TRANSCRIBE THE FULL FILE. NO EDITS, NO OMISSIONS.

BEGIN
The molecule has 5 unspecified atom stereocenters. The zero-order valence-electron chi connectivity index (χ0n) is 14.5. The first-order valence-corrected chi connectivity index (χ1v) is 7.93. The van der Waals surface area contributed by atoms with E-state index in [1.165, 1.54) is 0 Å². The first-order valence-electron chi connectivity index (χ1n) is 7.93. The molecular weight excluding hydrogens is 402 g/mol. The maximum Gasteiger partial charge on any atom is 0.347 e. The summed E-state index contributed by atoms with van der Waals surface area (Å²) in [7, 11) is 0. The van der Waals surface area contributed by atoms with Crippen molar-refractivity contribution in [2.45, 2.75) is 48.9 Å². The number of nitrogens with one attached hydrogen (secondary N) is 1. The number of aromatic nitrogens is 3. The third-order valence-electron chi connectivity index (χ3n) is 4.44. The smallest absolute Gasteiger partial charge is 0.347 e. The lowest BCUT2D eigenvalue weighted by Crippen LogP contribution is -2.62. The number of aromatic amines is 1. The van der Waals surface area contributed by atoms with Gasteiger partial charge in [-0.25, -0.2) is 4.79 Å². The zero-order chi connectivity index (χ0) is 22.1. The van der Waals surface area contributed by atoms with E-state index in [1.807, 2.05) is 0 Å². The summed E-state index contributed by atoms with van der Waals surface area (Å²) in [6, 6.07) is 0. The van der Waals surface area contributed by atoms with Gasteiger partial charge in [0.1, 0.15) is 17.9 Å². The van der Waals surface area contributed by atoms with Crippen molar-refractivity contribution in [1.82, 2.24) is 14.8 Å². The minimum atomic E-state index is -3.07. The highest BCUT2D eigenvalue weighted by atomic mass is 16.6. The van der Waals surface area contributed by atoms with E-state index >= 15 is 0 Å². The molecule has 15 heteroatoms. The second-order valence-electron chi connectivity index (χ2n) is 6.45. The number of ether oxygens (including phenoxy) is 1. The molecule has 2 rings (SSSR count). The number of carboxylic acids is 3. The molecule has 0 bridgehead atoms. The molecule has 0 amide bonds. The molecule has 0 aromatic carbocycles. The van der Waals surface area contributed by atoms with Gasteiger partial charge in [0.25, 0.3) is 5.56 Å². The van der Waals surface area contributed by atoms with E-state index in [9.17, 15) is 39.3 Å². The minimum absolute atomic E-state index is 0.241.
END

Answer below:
The molecule has 5 unspecified atom stereocenters. The zero-order valence-electron chi connectivity index (χ0n) is 14.5. The first-order valence-corrected chi connectivity index (χ1v) is 7.93. The van der Waals surface area contributed by atoms with E-state index in [1.165, 1.54) is 0 Å². The first-order valence-electron chi connectivity index (χ1n) is 7.93. The molecular weight excluding hydrogens is 402 g/mol. The maximum Gasteiger partial charge on any atom is 0.347 e. The summed E-state index contributed by atoms with van der Waals surface area (Å²) in [7, 11) is 0. The van der Waals surface area contributed by atoms with Crippen molar-refractivity contribution in [2.45, 2.75) is 48.9 Å². The number of nitrogens with one attached hydrogen (secondary N) is 1. The number of aromatic nitrogens is 3. The third-order valence-electron chi connectivity index (χ3n) is 4.44. The smallest absolute Gasteiger partial charge is 0.347 e. The lowest BCUT2D eigenvalue weighted by Crippen LogP contribution is -2.62. The number of aromatic amines is 1. The van der Waals surface area contributed by atoms with Gasteiger partial charge in [-0.25, -0.2) is 4.79 Å². The zero-order chi connectivity index (χ0) is 22.1. The van der Waals surface area contributed by atoms with E-state index in [1.807, 2.05) is 0 Å². The summed E-state index contributed by atoms with van der Waals surface area (Å²) in [6, 6.07) is 0. The van der Waals surface area contributed by atoms with Gasteiger partial charge in [0.1, 0.15) is 17.9 Å². The van der Waals surface area contributed by atoms with Crippen molar-refractivity contribution in [1.82, 2.24) is 14.8 Å². The minimum atomic E-state index is -3.07. The highest BCUT2D eigenvalue weighted by atomic mass is 16.6. The van der Waals surface area contributed by atoms with E-state index >= 15 is 0 Å². The molecule has 15 heteroatoms. The second-order valence-electron chi connectivity index (χ2n) is 6.45. The number of ether oxygens (including phenoxy) is 1. The molecule has 2 rings (SSSR count). The number of carboxylic acids is 3. The molecule has 0 bridgehead atoms. The molecule has 0 amide bonds. The molecule has 0 aromatic carbocycles. The van der Waals surface area contributed by atoms with Gasteiger partial charge in [0.25, 0.3) is 5.56 Å². The van der Waals surface area contributed by atoms with E-state index in [9.17, 15) is 39.3 Å². The minimum absolute atomic E-state index is 0.241.